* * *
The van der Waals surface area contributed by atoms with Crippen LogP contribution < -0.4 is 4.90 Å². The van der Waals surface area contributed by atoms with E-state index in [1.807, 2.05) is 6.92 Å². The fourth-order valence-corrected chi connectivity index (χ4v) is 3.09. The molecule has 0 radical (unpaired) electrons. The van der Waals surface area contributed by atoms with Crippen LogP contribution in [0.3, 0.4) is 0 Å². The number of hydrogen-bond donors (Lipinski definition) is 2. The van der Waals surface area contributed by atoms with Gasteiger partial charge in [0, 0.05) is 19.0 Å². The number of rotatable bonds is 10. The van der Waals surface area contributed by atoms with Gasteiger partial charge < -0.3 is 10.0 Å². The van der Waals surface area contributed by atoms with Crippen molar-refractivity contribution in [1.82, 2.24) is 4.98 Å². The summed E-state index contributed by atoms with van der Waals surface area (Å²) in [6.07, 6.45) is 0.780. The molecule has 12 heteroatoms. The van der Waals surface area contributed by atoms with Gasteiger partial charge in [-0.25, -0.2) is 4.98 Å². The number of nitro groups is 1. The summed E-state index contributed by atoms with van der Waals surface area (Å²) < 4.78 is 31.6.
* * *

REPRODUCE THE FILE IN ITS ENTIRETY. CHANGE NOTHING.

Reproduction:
The van der Waals surface area contributed by atoms with Crippen LogP contribution < -0.4 is 4.90 Å². The van der Waals surface area contributed by atoms with E-state index in [1.807, 2.05) is 6.92 Å². The fourth-order valence-corrected chi connectivity index (χ4v) is 3.09. The molecule has 0 radical (unpaired) electrons. The van der Waals surface area contributed by atoms with Crippen LogP contribution in [0.3, 0.4) is 0 Å². The number of hydrogen-bond donors (Lipinski definition) is 2. The van der Waals surface area contributed by atoms with Gasteiger partial charge in [0, 0.05) is 19.0 Å². The number of rotatable bonds is 10. The van der Waals surface area contributed by atoms with Gasteiger partial charge < -0.3 is 10.0 Å². The van der Waals surface area contributed by atoms with Crippen molar-refractivity contribution in [1.82, 2.24) is 4.98 Å². The summed E-state index contributed by atoms with van der Waals surface area (Å²) in [6.07, 6.45) is 0.780. The molecule has 12 heteroatoms. The van der Waals surface area contributed by atoms with Gasteiger partial charge in [-0.25, -0.2) is 4.98 Å². The number of nitro groups is 1. The summed E-state index contributed by atoms with van der Waals surface area (Å²) < 4.78 is 31.6.